54 Pages Posted: 22 Mar 2010 Last revised: 8 Dec 2016
Date Written: March 15, 2010
The decision to prosecute the suspected co-conspirators of the 9/11 terrorist attacks in either federal court or by military tribunal has reached a critical juncture. Central to this debate is whether the military commissions are consistent with domestic and international standards of justice. Utilizing the analytical framework of compliance theory, this article discusses the U.S. reputation for compliance in the context of the revised military commissions.
A decidedly negative reputation of the military commissions contributed to policies to amend the tribunal process, culminating in the Military Commissions Act of 2009. This supports empirical findings that States are pulled toward compliance with legal norms in part out of concern for reputation among transnational actors, such as governments, multi-national institutions, non-governmental organizations, and legal commentators. This article argues for policy-makers to engage in the interpretive, discursive process of normative compliance theory when formalizing national security strategy. Applying this process will minimize the need to engage in post hoc reputation shaping and, more importantly, will facilitate internalization of applicable legal norms in counter-terrorism policy.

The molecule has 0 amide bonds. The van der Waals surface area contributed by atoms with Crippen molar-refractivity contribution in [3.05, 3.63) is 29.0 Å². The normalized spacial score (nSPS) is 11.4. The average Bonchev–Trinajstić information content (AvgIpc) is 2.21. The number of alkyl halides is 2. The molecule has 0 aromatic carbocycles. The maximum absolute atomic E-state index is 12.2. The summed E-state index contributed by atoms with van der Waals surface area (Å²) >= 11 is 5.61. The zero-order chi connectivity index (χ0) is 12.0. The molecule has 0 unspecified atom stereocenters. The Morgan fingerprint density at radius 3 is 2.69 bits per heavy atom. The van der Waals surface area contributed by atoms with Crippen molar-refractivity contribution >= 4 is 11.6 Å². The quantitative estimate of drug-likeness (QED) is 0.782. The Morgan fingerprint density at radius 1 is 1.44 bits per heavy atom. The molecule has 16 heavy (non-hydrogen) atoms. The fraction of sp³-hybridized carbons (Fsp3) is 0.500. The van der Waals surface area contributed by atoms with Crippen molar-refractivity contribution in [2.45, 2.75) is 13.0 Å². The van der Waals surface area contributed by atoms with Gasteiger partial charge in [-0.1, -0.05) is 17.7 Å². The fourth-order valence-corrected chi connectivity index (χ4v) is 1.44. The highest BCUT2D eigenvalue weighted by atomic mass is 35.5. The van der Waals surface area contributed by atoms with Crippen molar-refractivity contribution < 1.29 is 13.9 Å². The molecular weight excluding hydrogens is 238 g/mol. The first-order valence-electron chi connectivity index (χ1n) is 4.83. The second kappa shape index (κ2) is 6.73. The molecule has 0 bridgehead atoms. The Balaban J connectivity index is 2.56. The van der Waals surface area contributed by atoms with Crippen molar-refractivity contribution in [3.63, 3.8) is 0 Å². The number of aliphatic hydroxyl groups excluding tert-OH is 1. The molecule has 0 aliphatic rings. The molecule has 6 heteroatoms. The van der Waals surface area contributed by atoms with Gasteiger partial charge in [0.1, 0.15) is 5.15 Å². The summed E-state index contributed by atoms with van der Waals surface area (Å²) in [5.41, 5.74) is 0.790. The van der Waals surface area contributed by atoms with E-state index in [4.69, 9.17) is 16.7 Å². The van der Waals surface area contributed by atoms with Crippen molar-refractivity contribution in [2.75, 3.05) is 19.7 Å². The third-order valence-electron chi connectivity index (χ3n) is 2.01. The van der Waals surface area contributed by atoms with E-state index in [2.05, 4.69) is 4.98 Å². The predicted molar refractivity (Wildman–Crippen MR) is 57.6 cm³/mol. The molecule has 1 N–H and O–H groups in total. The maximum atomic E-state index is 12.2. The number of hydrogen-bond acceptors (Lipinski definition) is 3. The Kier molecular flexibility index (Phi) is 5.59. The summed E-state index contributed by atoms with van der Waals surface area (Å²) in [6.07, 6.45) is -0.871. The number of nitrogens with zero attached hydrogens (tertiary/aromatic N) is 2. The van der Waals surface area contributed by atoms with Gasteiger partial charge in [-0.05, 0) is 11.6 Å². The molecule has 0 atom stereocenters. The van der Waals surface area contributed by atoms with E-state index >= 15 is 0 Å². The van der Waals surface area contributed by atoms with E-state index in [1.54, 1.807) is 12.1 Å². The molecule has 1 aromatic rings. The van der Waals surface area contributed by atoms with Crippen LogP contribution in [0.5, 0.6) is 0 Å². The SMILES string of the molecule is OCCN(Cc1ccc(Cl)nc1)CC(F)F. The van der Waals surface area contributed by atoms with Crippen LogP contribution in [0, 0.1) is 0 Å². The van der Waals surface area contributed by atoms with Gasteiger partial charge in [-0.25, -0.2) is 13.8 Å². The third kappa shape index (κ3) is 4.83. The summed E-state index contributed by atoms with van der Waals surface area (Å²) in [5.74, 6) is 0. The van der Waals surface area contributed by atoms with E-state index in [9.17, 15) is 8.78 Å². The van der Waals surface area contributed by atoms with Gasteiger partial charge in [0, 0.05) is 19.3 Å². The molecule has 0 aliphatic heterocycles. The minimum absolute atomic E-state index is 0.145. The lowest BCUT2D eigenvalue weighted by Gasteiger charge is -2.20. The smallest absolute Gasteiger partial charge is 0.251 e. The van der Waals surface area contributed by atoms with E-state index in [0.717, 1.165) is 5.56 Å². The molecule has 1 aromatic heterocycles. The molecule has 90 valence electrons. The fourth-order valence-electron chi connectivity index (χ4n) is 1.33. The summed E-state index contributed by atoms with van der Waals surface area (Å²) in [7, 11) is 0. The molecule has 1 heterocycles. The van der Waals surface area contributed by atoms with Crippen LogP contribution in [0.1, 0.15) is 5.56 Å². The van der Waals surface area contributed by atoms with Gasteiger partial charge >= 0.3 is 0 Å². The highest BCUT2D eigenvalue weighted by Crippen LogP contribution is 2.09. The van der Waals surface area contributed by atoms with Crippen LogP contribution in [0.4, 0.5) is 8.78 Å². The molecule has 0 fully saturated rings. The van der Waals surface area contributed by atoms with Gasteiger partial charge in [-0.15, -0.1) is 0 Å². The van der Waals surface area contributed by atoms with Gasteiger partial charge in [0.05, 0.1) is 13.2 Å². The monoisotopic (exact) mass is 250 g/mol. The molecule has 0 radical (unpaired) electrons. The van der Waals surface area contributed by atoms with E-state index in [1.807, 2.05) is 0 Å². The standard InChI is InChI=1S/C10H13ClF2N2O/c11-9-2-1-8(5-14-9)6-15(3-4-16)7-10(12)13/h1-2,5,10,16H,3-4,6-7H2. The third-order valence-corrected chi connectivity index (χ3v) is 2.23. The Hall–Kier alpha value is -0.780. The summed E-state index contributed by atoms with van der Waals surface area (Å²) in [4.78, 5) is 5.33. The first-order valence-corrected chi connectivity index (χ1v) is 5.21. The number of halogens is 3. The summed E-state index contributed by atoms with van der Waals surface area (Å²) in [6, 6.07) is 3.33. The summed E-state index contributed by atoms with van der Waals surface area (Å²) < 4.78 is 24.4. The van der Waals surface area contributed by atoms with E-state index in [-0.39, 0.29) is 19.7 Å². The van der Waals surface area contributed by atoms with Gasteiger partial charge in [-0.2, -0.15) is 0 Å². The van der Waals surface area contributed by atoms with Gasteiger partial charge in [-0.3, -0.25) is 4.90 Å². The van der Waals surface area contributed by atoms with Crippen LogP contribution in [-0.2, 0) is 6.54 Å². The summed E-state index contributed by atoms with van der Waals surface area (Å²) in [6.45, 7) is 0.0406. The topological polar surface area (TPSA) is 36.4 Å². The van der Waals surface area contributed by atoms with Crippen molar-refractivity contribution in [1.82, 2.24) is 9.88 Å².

Keywords: compliance theory, military commission, national security, international law, Guantanamo
Suggested Citation: Suggested Citation
Petty, Keith A., Beyond the Court of Public Opinion: Military Commissions and the Reputational Pull of Compliance Theory (March 15, 2010). 42 Georgetown Journal of International Law 303 (2011). Available at SSRN: https://ssrn.com/abstract=1570995